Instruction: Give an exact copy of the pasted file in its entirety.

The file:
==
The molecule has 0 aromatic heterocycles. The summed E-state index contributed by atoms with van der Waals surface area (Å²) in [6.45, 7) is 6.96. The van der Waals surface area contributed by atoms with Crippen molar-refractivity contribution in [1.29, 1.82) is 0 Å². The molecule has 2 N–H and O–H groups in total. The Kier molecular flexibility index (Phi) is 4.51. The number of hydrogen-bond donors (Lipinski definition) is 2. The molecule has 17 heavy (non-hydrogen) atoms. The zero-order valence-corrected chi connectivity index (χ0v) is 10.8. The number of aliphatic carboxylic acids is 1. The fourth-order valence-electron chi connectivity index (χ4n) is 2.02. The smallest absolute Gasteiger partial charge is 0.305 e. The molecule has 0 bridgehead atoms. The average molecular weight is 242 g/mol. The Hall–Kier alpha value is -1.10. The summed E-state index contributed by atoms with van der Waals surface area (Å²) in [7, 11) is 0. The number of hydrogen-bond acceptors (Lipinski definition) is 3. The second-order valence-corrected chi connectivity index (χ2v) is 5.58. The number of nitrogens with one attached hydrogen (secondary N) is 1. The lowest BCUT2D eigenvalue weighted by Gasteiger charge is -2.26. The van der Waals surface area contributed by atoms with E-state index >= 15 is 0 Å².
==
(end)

The molecule has 0 aromatic heterocycles. The summed E-state index contributed by atoms with van der Waals surface area (Å²) in [6.45, 7) is 6.96. The van der Waals surface area contributed by atoms with Crippen molar-refractivity contribution in [1.29, 1.82) is 0 Å². The molecule has 2 N–H and O–H groups in total. The Kier molecular flexibility index (Phi) is 4.51. The number of hydrogen-bond donors (Lipinski definition) is 2. The molecule has 17 heavy (non-hydrogen) atoms. The zero-order valence-corrected chi connectivity index (χ0v) is 10.8. The number of aliphatic carboxylic acids is 1. The fourth-order valence-electron chi connectivity index (χ4n) is 2.02. The smallest absolute Gasteiger partial charge is 0.305 e. The molecule has 0 bridgehead atoms. The average molecular weight is 242 g/mol. The Hall–Kier alpha value is -1.10. The summed E-state index contributed by atoms with van der Waals surface area (Å²) in [7, 11) is 0. The number of hydrogen-bond acceptors (Lipinski definition) is 3. The second-order valence-corrected chi connectivity index (χ2v) is 5.58. The number of nitrogens with one attached hydrogen (secondary N) is 1. The lowest BCUT2D eigenvalue weighted by Gasteiger charge is -2.26. The van der Waals surface area contributed by atoms with E-state index >= 15 is 0 Å².